Welcome to this edition of “E-Commerce Tip of the Month,” a blog series where we provide retailers like you with actionable advice to increase sales and improve the customer journey in your online shop. This month: semantic search.

We recently had a webinar I really enjoyed where we did live shop audits of top European retailers, and the audience got to vote which online shop would be audited (if you haven’t seen it yet, definitely check it out here). There was a list of 5 retailers to choose from but we weren’t able to get to all of them in the live event, so I figured this would be a good chance to fit in one of those that got left out: L’Occitane. For this month’s tip, I’ll be taking a closer look at a core feature of any online shop: search, especially related to semantic search.

Nowadays, people expect search to understand them. We’re all familiar with and are daily users of Google, where we type in whatever comes to mind and expect to receive relevant answers immediately. This has carried on over to our digital shopping habits, where we expect a shop’s search function to perform with the likes of Google – and unfortunately many retailers fail here. You’ve surely heard of the importance and difficulty of catering to long-tail search queries, which generally have less traffic overall but higher conversion rates.

Semantic Search Audit: L’Occitane

So let’s see how L’Occitane, a leading beauty retailer, performs here. We’ve reached the end of a long winter and one persistent problem both my husband and I are having is dry, cracked hands. I’ve bought various lotions and creams but my husband doesn’t appreciate using my super floral, pink tubes that make him smell a little too pretty for his taste. So let’s search for some more manly varieties.

If I type “hand cream” in L’Occitane’s search bar, I’m shown some relevant results:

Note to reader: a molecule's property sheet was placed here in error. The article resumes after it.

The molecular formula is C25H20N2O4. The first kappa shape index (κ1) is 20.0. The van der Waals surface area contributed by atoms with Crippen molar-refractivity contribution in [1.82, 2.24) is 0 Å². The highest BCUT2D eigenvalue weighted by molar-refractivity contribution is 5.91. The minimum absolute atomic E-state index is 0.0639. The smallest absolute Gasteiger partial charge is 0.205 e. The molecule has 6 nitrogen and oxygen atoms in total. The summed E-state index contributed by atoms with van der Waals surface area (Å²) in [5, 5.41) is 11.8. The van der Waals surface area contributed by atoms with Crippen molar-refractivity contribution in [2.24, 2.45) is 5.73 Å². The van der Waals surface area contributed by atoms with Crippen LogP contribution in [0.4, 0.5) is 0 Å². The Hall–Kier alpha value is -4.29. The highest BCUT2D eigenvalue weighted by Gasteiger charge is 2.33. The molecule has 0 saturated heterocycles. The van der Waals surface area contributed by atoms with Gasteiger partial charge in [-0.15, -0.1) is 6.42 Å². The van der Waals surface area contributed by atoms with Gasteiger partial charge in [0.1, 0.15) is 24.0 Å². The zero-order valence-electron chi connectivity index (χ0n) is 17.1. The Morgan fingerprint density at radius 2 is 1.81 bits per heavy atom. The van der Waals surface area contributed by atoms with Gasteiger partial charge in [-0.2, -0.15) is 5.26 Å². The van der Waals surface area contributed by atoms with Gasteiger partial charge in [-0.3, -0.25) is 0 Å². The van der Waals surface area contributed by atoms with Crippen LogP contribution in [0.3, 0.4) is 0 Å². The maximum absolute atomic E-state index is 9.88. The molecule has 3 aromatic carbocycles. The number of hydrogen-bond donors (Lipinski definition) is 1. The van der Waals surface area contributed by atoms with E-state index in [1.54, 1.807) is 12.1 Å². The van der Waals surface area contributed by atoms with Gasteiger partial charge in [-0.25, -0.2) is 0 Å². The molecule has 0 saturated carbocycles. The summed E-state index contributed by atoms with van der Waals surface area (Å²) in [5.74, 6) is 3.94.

Search results for L'Occitane when searching for 'hand cream.'
L’Occitane’s search results show relevant products for basic search terms.

So we’re on the right track, but I can’t imagine my husband going for about half of these. What if I put in something more specific? Let’s try “hand cream for men,” a long-tail search query that needs to take semantic context in order to provide relevant results for a fairly basic intent. L’Occitane provides these results:

Irrelevant search results at L'Occitane when searching for "hand cream for men."
Once the query becomes a little more complicated, the quality of search results deteriorates.

Above the fold on my relatively large screen, I see two rows of results showing products that seem to be targeted at men – but what’s shocking is that not a single one of them is for hand cream. There’s after-shave, deodorant and even cologne targeted at the word “men” but the context of “hand cream” has completely disappeared. If I didn’t know any better, I’d think that somehow they didn’t have anything for me. And this is forcing customers to do one of two things:

1) try again with a different search, which causes frustration;

2) leave the site and go to another.

Basic search is no longer enough – online shops need an intelligent semantic search tool that understands user intent and provides the most relevant results no matter the length or complexity of the query.

Semantic Search Audit: Douglas

Let’s try this same search in another online shop for beauty. And I’m really going to put this shop to the test: not only will I check their long-tail and semantic search abilities, but I’m also going to test their language-independence by searching their German online channel in English. The shop we’re going to look at here is a leading retailer in Germany called Douglas, one of more than 1,800 online shops powered by FACT-Finder.  For the following screenshots, my browser will automatically translate the text to English.

So, I’m going to do the same search: “hand cream for men” (in English). The search results show me this:

Relevant search results at Douglas when searching for "hand cream for men" in English in their German channel.
Douglas uses language-independent, semantic search to match user intent.

The first 3 results show me hand cream, with no pink or flowers in sight. In order to do this, the search had to not only identify English versus German (a cinch thanks to our patented Worldmatch® algorithm) but also understand the context behind my long-tail search in order to provide products that would actually match my intent. Impressive, right? The 4th result isn’t a hand cream, but it is a shaving cream for men – which matches the query better than ‘after-shave.’

Don’t let your online customers get lost in the semantics – provide them with an experience that understands what they’re looking for. Now if you’ll excuse me, I need to go apply some more lotion before my hands start cracking again.

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